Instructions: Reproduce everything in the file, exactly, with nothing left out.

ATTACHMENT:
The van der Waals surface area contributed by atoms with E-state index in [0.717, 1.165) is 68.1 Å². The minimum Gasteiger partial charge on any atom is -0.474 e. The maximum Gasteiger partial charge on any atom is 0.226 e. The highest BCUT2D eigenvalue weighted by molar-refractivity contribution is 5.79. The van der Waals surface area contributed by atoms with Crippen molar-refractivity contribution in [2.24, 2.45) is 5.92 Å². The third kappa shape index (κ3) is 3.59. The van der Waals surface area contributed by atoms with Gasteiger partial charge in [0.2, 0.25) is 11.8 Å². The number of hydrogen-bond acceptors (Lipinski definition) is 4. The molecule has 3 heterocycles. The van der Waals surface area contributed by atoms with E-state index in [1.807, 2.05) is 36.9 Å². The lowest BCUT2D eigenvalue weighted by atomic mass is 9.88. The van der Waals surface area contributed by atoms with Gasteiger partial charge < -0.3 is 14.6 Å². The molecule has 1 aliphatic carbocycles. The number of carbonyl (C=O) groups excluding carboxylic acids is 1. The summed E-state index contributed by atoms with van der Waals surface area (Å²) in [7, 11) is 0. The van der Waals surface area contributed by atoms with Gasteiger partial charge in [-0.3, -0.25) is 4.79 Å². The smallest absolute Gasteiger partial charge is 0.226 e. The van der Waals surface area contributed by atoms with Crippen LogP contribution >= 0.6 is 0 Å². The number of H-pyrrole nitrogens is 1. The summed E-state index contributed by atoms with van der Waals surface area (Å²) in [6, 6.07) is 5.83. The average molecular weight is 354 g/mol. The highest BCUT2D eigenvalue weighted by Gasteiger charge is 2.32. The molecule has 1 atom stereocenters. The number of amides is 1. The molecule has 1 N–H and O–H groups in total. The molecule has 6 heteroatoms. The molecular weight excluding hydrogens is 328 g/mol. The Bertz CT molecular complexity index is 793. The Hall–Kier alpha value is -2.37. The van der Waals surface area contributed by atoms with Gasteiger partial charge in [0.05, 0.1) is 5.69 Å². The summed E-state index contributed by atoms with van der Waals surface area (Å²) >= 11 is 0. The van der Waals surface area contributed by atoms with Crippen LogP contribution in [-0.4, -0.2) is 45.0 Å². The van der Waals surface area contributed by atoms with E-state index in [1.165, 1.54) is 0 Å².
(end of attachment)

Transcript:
The van der Waals surface area contributed by atoms with E-state index in [0.717, 1.165) is 68.1 Å². The minimum Gasteiger partial charge on any atom is -0.474 e. The maximum Gasteiger partial charge on any atom is 0.226 e. The highest BCUT2D eigenvalue weighted by molar-refractivity contribution is 5.79. The van der Waals surface area contributed by atoms with Crippen molar-refractivity contribution in [2.24, 2.45) is 5.92 Å². The third kappa shape index (κ3) is 3.59. The van der Waals surface area contributed by atoms with Gasteiger partial charge in [0.2, 0.25) is 11.8 Å². The number of hydrogen-bond acceptors (Lipinski definition) is 4. The molecule has 3 heterocycles. The van der Waals surface area contributed by atoms with E-state index in [1.807, 2.05) is 36.9 Å². The lowest BCUT2D eigenvalue weighted by atomic mass is 9.88. The van der Waals surface area contributed by atoms with Gasteiger partial charge < -0.3 is 14.6 Å². The molecule has 1 aliphatic carbocycles. The number of carbonyl (C=O) groups excluding carboxylic acids is 1. The summed E-state index contributed by atoms with van der Waals surface area (Å²) in [7, 11) is 0. The van der Waals surface area contributed by atoms with Gasteiger partial charge in [-0.3, -0.25) is 4.79 Å². The smallest absolute Gasteiger partial charge is 0.226 e. The van der Waals surface area contributed by atoms with Crippen LogP contribution >= 0.6 is 0 Å². The number of H-pyrrole nitrogens is 1. The summed E-state index contributed by atoms with van der Waals surface area (Å²) in [6, 6.07) is 5.83. The average molecular weight is 354 g/mol. The highest BCUT2D eigenvalue weighted by Gasteiger charge is 2.32. The molecule has 1 atom stereocenters. The number of amides is 1. The molecule has 1 N–H and O–H groups in total. The molecule has 6 heteroatoms. The molecular weight excluding hydrogens is 328 g/mol. The Bertz CT molecular complexity index is 793. The Hall–Kier alpha value is -2.37. The van der Waals surface area contributed by atoms with Gasteiger partial charge in [0.05, 0.1) is 5.69 Å². The summed E-state index contributed by atoms with van der Waals surface area (Å²) >= 11 is 0. The van der Waals surface area contributed by atoms with Crippen LogP contribution in [-0.4, -0.2) is 45.0 Å². The van der Waals surface area contributed by atoms with E-state index in [1.165, 1.54) is 0 Å².